As was intimated above, the first group of these is: Godward.
Let us clearly observe the order of these to see that which comes first in all of them, namely love!
The word for love here, in the Greek (agape), signifies divine love, unselfish in character and purpose, and this is central to God, John 3. 16, our Lord Jesus Christ, Gal. 2. 20; Eph. 5. 25, and the Spirit of God, Rom. 15. 30. Love is a fulfilling of the divine law and is central to the divine purpose, for without it God would not have spared His own Son, nor would the Son of God have left heaven to die on the cross, nor would the Spirit of God come down to indwell each born-again child of God. It is not until man is born again by the Spirit of God that love opens his eyes to see the loveliness of Christ, 2 Cor. 4. 6, the wonder of His grace, righteousness, and fullness.
This fruit, however, is primarily love for God and the things of God; the Lord Himself said, ‘If ye love me, keep my commandments’, John 14. 15. Therefore, this love is to evidence itself in our lives, as stated previously, firstly towards God, His word, His will and His work. However, this also should be evidenced towards our fellow believers, Eph. 1. 15, and to all with whom we come into contact.
There is much in 1 Corinthians chapter 13 that is instructive to us with respect to love. If, in my heart, I do not exercise love, then, as verses 1-3 show, ‘I have nothing to promote’, v. 1, ‘I am nothing’, v. 2, and ‘all that I do avails to nothing’, v. 3. How we all need to read and re-read all of chapter 13 and to remind ourselves of the wonder of God’s love for each one of us, and how we need to develop this divine impartation in each of our lives! As Romans chapter 12 verse 9 says, ‘Let love be without dissimulation [hypocrisy]. Abhor that which is evil; cleave to that which is good’.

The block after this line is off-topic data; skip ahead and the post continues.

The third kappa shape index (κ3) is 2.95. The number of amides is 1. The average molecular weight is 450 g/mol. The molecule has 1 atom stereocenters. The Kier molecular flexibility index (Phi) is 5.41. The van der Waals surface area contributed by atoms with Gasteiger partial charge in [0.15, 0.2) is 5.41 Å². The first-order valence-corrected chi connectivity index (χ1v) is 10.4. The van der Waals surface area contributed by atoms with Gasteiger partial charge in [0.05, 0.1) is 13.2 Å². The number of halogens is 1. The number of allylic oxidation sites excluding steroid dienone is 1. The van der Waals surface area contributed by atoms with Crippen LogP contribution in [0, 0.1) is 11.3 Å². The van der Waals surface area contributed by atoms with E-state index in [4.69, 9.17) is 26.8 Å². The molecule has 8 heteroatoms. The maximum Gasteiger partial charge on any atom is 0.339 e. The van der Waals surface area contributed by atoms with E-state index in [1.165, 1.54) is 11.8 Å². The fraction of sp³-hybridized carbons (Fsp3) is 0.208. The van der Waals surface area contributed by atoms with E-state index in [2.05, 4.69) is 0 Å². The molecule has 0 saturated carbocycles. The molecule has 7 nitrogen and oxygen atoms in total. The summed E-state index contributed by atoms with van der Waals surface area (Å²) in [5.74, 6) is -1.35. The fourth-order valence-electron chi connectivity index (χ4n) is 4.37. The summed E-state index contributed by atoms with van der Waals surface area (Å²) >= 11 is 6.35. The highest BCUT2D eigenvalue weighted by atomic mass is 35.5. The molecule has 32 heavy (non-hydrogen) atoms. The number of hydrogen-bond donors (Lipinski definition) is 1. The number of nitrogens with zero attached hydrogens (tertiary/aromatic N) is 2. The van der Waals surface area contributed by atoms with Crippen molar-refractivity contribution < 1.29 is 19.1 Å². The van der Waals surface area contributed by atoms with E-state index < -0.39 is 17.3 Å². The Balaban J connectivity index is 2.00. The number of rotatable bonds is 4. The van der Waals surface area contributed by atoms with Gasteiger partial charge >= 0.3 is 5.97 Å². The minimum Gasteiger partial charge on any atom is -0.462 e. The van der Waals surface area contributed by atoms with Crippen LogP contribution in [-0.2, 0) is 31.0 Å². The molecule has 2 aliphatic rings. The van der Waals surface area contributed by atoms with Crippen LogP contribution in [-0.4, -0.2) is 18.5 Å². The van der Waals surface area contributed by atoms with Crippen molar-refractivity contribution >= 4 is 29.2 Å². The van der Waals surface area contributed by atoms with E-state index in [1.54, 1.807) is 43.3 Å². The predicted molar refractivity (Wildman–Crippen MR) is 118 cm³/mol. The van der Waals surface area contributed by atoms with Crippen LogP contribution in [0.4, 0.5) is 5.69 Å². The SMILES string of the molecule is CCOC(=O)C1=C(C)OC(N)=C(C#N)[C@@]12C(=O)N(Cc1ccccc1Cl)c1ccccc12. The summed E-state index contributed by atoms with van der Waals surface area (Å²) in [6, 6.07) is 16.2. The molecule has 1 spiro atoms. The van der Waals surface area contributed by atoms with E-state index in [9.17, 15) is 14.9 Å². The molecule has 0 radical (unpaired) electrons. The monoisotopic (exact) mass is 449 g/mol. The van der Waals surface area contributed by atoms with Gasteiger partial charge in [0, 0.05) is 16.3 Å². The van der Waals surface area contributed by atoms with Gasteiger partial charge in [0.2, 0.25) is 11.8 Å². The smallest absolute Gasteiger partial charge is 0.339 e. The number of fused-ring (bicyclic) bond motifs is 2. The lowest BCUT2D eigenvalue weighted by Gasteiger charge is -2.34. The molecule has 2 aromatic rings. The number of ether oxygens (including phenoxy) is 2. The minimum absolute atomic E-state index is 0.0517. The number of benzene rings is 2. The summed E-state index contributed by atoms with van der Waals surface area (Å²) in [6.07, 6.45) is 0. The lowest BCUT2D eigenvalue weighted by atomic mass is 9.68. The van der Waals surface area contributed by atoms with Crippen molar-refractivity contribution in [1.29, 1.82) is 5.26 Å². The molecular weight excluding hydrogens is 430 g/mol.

There should be a love for our fellow men, even those who are perhaps our enemies, that by this love and our lives lived in the light of it, we might prayerfully see them won for Christ. This, of course, precludes the world, its attractions, its fashions and its ways. No believer should have a love for the things which are contrary to the new life and nature which are divine in origin.1 It should be borne in mind, that it is the world and its system that the child of God has been saved from, ‘if any man be in Christ, he is a new creature: old things are passed away; behold, all things are become new’, 2 Cor. 5. 17. Furthermore, Romans chapter 6 reminds us that God has finished with the old man – the old nature – and, as far as God is concerned, it is dead and we ourselves are to reckon it dead too. For this reason, too, Romans chapter 12 verse 2 reminds us, ‘be not conformed to this world’ – don’t mould yourself to this world – ‘but be ye transformed by the renewing of your mind’.